Why you may HATE him…

Washington claimed to be constantly and steadfastly cognizant of the precedents he set as the first hero in an infant nation. And no, I am not going to bury this slaveholding and Indian scalping warrior. Certainly in light of the 21st Century these are undesirable but surely risk-free when it came to precedent. No one saw equality like we do today. Heck, women haven’t even been voting for 100 years. The reason you may hate Washington is he was more British than American at almost every turn. In fact, his support of the American cause may have just been an outlet of petty grievances with British creditors. He hosted exclusive levees, decked out his slaves in pretentious regalia, drove around in a horse drawn carriage, was president of the Primogeniture Cincinnatus Society, and openly expressed his love for all things British. History is never as clean as our high school courses would lead us to believe, but taking off your rose colored glasses would reveal a very vain and thin skinned man. Washington is someone who many historians believe passed over a third term because the press finally insulted him. He never thought of himself or America in general in the exceptional ways that Jefferson or Franklin did. He saw the young nation as Britain’s kid brother and in many ways set precedents toward that aim. Why else did he insist on being called His Excellency?

Final Verdict in Five Words: The right man to start.

James Madison 1809-1817


Book: James Madison and the Making of America

Author: Kevin R. C. Gutzman

1. Date published- Gutzman’s 2012 work is the most recent work about James Madison available. It is a welcome addition to Madison biographies specifically because it is a generation removed from Rutland’s work and benefits from an updated perspective. Possibly reflecting on the conservative views from the author and the mood of the country, generally a great deal of time is dedicated to the struggles of government action. Many other works of Madison obviously highlight his role in creating a modern constitutional republic, but it was 2012 in which modern thinkers pondered the role of government and the grey areas that complicate the issue. Perhaps succeeding generations will find this aspect of Gutzman’s focus a bit narrow, but this link to such a poignant philosophical struggle highlights Madison’s own challenges and certainly the strength of such a recent work and fresh perspective.

Grade: B

2. Scope- This category was created to truly highlight the presidency of each man and hopefully make selections that cater to that criteria. Gutzman’s book is tricky to examine in scope. The “Father of the Constitution” is aptly nicknamed and Madison’s efforts in both the Philadelphia Convention and the ratification struggle are the best parts of the work. Gutzman masterfully unravels the weekly (sometimes daily) developments in the colossally important process. If Madison was an Alexander Hamilton or even a John Jay this scope would be perfect. He is not. Madison is the fourth president of the United States and consensus founder or at least co-founder of the Democratic-Republicans. Gutzman is seeking to put Madison in the context of Making America and though he nails the Constitution part, the lack of coverage of the presidency conveys a sense that the presidency of James Madison was not integral in shaping America. The lack of scope can simply be highlighted by the fact that the Constitution construction is covered in 190+ pages. The enormously significant time serving as Secretary of State and President is given just 55 pages. Events such as The Louisiana Purchase, Embargo Act, War of 1812 and even the tremendously significant match with Dolley Madison are seemingly marginalized in this work. It takes away from the overall scope.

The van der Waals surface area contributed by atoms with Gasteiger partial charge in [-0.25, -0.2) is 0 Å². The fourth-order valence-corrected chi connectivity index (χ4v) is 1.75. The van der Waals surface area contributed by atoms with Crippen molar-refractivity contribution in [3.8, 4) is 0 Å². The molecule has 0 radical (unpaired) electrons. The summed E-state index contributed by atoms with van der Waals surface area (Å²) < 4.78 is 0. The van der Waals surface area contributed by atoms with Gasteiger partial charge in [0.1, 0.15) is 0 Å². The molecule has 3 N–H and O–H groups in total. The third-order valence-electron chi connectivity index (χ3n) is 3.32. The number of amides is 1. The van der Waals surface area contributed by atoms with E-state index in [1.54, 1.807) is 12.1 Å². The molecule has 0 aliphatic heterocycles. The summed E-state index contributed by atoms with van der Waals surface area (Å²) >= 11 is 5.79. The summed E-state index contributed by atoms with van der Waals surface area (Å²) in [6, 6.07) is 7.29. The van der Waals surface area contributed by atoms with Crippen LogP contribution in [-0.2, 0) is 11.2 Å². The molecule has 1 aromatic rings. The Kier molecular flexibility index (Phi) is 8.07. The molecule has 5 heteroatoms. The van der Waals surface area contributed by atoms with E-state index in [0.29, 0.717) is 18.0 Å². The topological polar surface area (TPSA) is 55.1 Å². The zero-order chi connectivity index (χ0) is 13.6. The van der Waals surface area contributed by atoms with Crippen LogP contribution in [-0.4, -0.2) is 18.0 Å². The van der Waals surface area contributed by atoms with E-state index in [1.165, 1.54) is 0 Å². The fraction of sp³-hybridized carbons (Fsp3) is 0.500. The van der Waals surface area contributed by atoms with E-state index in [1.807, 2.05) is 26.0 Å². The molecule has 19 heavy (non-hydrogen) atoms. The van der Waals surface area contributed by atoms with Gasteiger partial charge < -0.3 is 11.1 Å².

Grade: C-

3. Author-Kevin Gutzman is a tricky character to take up as someone to write an unbiased biography. He continues to be a History Professor at Western Connecticut State University. He has written many works on the Revolutionary Era especially on Virginia politics and their role in the Revolution. He certainly checks all the boxes when it comes to credentials and legitimacy. It should not be a surprise to readers that Gutzman has dedicated much time and research into the Constitution itself and frequently classifies himself as a states rights activist. Without even researching this author it is clear from this work that Gutzman values an Anti-Federalist. The politics from this era are tricky to view in the scope of the 21st century and trickier still is trying to reconcile Gutzman’s often staunch libertarianism with his criticisms of Madison. It is obvious from the get-go that Gutzman does not put on airs. His writing style is very direct, even demeaning to a reader expecting the self-described “definitive biography.” It could very well be considered one of the more accessible works but Gutzman’s biases become ever more clear because of his choice of words. For example, Gutzman tries to suggest that something as complex as the War of 1812 would have “obvious” conclusions.  Shockingly, Gutzman, as someone from academia, cites little when making bold analyses and rarely delves too deeply into primary letters or sources. He lets his views really conflict his analysis and lets his psuedo-common man approach dumb down the book. What starts as part of the book’s charm eventually becomes evidence that Gutzman is not as interested in being a scholar as once thought. Mr. Gutzman “obviously” is a confused individual. I won’t bother to cite it.